Resveratrol is a key ingredient found in the skin of red grapes, a kind of “anti” boy wonder. From those unwanted wrinkles to arthritis and skin inflammation, it works to help protect the body from aging and disease as an anti-oxidant and anti-inflammatory. For diabetes, it is thought to modulate glucose levels and improve insulin resistance in addition to the cardiovascular benefits. Also, resveratrol has antibacterial and antifungal properties that help with infections of the urinary and digestive tracts.
Neuroinflammation, which affects the nervous system, is a big factor that contributes to the progression of brain-related diseases, such as dementia, Alzheimer’s and multiple sclerosis. In one study, a group of participants receiving a daily dose of resveratrol over a year, showed stabilization in neurological biomarkers while a control group receiving a placebo continued to decline, showing how effective it is at controlling inflammation, in the brain as well as the body. Resveratrol might have a protective effect by shielding cells from B-amyloid, which is a neurotoxin involved in the creation of plaque detected in neurodegenerative diseases.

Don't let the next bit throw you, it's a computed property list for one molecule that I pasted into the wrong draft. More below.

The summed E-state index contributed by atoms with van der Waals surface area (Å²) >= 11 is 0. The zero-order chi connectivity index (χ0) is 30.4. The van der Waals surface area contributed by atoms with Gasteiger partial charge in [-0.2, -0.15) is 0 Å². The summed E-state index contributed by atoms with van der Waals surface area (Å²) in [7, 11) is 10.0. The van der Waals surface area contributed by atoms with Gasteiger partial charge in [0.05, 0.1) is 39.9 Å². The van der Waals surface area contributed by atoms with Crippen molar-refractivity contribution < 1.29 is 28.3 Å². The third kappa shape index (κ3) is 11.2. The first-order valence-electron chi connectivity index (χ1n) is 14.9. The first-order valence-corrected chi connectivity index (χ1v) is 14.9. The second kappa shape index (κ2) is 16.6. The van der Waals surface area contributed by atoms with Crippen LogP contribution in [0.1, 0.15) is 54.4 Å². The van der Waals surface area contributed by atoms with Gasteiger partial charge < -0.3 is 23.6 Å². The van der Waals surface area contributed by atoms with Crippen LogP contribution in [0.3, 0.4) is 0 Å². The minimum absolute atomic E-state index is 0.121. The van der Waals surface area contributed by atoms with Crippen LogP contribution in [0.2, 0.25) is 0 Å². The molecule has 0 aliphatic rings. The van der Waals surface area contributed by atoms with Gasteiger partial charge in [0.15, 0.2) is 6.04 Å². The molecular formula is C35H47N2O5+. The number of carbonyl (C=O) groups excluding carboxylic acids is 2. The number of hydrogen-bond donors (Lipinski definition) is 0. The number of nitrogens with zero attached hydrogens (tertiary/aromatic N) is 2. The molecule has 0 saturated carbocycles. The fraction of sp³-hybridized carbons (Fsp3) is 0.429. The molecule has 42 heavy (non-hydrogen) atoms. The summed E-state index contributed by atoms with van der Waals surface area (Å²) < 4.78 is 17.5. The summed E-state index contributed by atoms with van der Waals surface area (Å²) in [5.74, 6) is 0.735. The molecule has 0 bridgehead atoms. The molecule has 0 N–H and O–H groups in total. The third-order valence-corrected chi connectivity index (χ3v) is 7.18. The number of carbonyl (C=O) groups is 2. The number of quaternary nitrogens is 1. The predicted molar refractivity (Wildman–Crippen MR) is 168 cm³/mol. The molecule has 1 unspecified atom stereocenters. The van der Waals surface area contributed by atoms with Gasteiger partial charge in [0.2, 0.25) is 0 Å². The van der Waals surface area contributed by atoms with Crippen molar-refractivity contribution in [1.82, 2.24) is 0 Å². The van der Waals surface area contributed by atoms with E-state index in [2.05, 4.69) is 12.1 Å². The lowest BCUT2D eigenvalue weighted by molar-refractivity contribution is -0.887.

Flavonoids are another compound that is found in significant amounts in red wine, and evidence shows they will lower risks of many types of cancer. According to the National Institutes of Health: “Flavonoids have been shown to possess a wide variety of anticancer effects: they modulate…and suppress cancer cell proliferation and invasiveness.”